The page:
Chinamasa vows more reforms to attract FDI

FINANCE minister Patrick Chinamasa has said government will continue making reforms with the aim of attracting Foreign Direct Investment (FDI), adding that lack of confidence amongst Zimbabweans was hindering investment and negatively impacting on economic development.

Zim needs FDI ... Finance Minister Patrick Chinamasa

Zim needs FDI … Finance Minister Patrick Chinamasa

Chinamasa says there is need to revise the Indigenisation laws which currently mandate foreigners to cede majority shareholding to locals in foreign business ventures.

He is however being opposed by his fellow cabinet ministers who belong to another school of thought which does not agree that FDI is the panacea to the ailing economy.

One such opponent is President Robert Mugabe’s nephew and Indigenisation minister Patrick Zhuwao who accuses anyone supporting FDI of being a traitor peddling a western agenda.

Introducing the new Stock Exchange Board to Journalists in Harare on Monday, Chinamasa said the revision and clarification of investment laws remain on government’s agenda.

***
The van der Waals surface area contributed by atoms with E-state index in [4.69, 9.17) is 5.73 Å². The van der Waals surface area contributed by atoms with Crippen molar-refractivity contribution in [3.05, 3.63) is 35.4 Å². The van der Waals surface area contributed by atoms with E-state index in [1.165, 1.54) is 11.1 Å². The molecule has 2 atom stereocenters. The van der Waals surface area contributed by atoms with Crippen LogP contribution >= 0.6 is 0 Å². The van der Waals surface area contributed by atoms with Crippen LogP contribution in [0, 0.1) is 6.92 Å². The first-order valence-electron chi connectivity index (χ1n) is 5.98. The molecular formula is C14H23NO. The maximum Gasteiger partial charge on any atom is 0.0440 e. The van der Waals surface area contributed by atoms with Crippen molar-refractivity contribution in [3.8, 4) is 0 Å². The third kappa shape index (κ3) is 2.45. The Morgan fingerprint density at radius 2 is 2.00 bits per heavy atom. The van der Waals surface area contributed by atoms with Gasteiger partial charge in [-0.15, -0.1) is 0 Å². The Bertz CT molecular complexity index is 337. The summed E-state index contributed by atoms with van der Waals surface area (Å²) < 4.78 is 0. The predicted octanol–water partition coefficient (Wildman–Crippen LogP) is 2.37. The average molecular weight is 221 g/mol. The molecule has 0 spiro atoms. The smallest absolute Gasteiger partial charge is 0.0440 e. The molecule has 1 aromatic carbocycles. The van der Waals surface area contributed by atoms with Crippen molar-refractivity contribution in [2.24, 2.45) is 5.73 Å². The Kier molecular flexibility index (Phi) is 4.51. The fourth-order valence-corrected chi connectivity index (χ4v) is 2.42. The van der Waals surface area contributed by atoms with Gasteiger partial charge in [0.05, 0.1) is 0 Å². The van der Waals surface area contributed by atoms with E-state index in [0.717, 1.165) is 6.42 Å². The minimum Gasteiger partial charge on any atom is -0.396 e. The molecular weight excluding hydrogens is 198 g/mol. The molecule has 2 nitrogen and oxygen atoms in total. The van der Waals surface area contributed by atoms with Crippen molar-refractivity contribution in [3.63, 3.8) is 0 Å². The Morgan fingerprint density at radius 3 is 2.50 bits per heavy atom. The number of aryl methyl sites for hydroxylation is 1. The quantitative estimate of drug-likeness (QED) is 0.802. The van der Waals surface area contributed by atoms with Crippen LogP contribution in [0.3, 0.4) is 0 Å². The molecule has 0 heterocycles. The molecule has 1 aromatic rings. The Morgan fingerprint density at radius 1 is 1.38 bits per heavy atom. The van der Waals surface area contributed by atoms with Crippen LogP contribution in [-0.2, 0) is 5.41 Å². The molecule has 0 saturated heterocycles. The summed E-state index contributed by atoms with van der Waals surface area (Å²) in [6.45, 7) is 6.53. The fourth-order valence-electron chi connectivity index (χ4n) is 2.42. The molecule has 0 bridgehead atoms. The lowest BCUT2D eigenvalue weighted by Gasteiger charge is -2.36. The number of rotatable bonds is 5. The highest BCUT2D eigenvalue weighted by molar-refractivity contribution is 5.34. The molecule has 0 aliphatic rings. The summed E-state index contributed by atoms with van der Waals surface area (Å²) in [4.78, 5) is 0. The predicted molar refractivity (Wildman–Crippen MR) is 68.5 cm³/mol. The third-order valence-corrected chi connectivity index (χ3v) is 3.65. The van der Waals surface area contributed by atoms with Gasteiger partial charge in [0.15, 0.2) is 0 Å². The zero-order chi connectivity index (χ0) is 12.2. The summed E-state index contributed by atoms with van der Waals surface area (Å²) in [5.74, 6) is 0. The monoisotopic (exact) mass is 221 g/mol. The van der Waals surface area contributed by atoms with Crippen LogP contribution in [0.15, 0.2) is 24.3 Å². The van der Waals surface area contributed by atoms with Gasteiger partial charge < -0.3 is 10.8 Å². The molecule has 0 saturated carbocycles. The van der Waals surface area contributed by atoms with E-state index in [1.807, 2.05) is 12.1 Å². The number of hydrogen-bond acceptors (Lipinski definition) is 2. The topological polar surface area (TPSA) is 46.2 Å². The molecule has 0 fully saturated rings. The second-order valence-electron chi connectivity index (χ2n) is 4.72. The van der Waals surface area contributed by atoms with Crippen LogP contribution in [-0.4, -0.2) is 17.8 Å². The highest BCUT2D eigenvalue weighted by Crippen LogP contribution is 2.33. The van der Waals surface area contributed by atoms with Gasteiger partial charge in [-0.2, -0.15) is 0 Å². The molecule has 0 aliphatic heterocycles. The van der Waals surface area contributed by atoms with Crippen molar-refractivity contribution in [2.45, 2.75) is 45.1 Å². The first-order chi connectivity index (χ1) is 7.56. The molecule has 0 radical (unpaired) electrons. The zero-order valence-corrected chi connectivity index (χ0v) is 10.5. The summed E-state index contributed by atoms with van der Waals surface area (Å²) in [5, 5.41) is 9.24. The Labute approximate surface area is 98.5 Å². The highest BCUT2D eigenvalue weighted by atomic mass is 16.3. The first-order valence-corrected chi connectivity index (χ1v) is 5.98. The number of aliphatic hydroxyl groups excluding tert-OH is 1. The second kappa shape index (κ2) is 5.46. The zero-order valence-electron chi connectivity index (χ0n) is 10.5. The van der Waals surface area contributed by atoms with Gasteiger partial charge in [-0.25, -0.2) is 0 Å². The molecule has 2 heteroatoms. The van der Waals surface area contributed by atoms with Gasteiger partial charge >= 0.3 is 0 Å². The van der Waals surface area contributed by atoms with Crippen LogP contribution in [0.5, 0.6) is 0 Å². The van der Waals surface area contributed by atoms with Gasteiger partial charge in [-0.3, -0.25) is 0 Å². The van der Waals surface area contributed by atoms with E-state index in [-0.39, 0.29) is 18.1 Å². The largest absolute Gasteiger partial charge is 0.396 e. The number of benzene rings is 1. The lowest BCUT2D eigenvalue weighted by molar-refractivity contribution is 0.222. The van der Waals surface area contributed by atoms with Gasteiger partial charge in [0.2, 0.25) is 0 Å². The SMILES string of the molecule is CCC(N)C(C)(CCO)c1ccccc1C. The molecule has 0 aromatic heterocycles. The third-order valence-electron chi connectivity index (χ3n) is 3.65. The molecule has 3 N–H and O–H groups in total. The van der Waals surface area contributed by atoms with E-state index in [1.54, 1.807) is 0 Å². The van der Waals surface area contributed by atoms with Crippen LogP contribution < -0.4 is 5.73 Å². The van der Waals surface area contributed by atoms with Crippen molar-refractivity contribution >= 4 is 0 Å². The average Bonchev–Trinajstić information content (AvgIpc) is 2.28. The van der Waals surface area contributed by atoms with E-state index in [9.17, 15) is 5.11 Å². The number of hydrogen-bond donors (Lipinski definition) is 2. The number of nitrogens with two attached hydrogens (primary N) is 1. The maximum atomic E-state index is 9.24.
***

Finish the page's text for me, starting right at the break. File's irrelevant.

“We are starting with the clearing of our arrears as well as creating an environment which is conducive to attack foreign direct investment,” said Chinamasa.

He added, “We are working very hard on the ease of doing business, on the cost of doing business; we are clarifying a host of our policies which have to do with the environment which will attract foreign direct environment.”

The treasury chief pleaded with the new bourse board to support the “robust” economic initiatives which government is undertaking so that “we” achieve economic growth.

“All our challenges are largely to do with confidence; confidence in our own people and in what we do,” he said.

“We need to gain confidence of foreigners who may want to come and invest in our country and that confidence can only come if we create an environment that induces confidence.”

In his monetary speech last week, Reserve Bank governor John Mngudya said Zimbabwe will now allow foreign investors to buy stakes of up to 49 percent in companies listed on its stock exchange from 40 percent previously.

He said measures were meant to boost investment in the country’s economy which is suffering from low growth and a devastating drought.

 

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